Intravenous versus Nebulized Ceftazidime in Ventilated Piglets with and without Experimental Bronchopneumonia
Lung deposition of intravenous cephalosporins is low. The lung deposition of equivalent doses of ceftazidime administered either intravenously or by ultrasonic nebulization using either nitrogen-oxygen or helium-oxygen as the carrying gas of the aerosol was compared in ventilated piglets with and without experimental bronchopneumonia. Methods: Five piglets with noninfected lungs and 5 piglets with Pseudomonas aeruginosa experimental bronchopneumonia received 33 mg/kg ceftazidime intravenously.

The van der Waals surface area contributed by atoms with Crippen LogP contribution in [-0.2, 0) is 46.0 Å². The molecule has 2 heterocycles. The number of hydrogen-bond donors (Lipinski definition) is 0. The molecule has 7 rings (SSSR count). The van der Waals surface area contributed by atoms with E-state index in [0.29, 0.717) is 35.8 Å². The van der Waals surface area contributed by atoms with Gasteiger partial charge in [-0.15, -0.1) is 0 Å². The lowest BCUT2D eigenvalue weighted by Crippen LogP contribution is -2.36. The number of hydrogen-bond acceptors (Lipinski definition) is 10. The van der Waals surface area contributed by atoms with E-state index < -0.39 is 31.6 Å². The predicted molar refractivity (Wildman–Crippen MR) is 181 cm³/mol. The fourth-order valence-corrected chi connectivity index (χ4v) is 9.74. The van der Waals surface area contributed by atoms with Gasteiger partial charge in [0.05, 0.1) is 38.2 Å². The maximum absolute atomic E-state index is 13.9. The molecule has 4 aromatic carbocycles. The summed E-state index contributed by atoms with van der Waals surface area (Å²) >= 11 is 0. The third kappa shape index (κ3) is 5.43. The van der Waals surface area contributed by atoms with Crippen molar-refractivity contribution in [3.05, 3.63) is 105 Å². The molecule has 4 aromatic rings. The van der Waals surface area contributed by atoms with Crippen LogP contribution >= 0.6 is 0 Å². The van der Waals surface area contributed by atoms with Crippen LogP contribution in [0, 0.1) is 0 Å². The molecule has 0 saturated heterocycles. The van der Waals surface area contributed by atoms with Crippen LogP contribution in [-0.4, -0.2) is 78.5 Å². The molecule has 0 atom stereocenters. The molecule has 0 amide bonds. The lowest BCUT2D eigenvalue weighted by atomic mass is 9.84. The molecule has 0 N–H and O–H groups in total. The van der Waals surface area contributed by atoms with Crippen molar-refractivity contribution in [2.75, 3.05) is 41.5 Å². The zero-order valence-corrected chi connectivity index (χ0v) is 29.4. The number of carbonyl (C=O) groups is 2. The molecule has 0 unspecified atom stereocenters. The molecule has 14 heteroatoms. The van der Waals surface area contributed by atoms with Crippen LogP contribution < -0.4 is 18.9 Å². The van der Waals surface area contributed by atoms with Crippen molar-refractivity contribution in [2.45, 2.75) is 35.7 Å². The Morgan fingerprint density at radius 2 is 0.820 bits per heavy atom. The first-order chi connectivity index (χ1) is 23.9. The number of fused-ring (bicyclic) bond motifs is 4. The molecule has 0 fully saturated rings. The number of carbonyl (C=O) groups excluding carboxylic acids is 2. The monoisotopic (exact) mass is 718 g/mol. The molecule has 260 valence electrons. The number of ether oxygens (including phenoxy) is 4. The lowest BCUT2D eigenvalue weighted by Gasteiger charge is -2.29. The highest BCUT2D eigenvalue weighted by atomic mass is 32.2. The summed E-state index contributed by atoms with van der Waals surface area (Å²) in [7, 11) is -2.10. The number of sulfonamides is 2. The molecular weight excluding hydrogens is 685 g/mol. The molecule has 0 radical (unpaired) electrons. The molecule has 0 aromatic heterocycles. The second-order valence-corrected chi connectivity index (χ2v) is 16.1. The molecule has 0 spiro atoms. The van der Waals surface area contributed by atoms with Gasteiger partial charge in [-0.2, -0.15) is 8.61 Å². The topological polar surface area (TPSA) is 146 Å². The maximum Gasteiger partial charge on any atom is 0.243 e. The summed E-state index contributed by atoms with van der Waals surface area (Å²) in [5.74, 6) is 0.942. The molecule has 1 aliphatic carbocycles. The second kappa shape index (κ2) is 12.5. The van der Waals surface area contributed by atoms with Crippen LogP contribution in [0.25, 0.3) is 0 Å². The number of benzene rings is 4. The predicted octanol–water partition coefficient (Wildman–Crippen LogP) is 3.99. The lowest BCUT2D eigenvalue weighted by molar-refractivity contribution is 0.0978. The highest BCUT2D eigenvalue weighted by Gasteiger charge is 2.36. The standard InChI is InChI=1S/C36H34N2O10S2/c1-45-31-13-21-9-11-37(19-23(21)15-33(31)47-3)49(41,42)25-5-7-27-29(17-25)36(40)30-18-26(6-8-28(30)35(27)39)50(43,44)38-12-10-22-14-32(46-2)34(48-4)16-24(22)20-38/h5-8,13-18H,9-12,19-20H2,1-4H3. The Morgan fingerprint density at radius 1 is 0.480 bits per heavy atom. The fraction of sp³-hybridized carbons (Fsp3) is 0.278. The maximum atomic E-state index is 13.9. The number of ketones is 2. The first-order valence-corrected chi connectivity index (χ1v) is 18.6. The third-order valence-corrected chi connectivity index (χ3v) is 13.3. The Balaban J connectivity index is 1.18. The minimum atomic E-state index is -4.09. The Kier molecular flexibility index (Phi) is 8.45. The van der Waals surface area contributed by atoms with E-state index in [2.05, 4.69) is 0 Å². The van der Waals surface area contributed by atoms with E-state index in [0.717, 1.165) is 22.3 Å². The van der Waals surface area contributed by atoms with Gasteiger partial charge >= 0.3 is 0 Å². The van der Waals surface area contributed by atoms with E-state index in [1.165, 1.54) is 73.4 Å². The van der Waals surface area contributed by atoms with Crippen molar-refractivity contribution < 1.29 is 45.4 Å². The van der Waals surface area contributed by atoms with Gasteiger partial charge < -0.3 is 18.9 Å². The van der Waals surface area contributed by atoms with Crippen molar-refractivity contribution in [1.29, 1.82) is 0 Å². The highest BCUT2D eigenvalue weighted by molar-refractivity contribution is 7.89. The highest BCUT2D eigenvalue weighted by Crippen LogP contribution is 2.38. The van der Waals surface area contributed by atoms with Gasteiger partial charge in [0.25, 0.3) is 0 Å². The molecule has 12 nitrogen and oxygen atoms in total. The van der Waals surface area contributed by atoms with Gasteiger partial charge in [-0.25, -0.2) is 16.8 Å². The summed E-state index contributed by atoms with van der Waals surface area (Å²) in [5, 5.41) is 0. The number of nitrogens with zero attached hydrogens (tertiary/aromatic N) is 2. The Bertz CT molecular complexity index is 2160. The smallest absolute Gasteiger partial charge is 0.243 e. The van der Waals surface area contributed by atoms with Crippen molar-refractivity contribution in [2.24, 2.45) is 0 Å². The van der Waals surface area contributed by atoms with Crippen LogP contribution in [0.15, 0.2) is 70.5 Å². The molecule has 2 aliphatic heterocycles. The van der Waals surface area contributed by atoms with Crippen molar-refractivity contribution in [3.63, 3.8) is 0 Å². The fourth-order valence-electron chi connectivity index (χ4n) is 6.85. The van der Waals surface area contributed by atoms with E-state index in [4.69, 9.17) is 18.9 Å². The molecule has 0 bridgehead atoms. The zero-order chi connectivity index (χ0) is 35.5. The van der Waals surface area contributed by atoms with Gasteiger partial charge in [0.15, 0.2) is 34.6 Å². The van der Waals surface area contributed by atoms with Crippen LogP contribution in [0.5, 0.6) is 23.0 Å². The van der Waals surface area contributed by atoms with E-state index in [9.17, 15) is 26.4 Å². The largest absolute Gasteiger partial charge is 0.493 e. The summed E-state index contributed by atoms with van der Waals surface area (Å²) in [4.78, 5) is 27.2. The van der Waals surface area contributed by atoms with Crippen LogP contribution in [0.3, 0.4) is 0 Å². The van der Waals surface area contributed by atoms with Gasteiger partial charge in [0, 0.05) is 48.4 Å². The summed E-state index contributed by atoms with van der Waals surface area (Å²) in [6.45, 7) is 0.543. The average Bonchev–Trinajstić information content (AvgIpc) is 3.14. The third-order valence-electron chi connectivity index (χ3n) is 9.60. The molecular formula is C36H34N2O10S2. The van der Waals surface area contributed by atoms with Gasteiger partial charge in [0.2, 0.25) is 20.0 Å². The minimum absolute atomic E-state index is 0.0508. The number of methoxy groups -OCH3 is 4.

... ime intravenously. Ten piglets with noninfected lungs and 10 others with experimental P. aeruginosa bronchopneumonia received 50 mg/kg ceftazidime by ultrasonic nebulization. In each group, the ventilator was operated in half of the animals with a 65%/35% helium-oxygen or nitrogen-oxygen mixture. Animals were killed, and multiple lung specimens were sampled for measuring ceftazidime lung tissue concentrations by high-performance liquid chromatography. Results: As compared with intravenous administration, nebulization of ceftazidime significantly increased lung tissue concentrations (17 ؎ 13 vs. 383 ؎ 84 g/g in noninfected piglets and 10 ؎ 3 vs. 129 ؎ 108 g/g in piglets with experimental bronchopneumonia; P < 0.001). The use of a 65%/35% heliumoxygen mixture induced a 33% additional increase in lung tissue concentrations in noninfected piglets (576 ؎ 141 g/g; P < 0.001) and no significant change in infected piglets (111 ؎ 104 g/g). Conclusion: Nebulization of ceftazidime induced a 5-to 30fold increase in lung tissue concentrations as compared with intravenous administration. Using a helium-oxygen mixture as the carrying gas of the aerosol induced a substantial additional increase in lung deposition in noninfected piglets but not in piglets with experimental bronchopneumonia.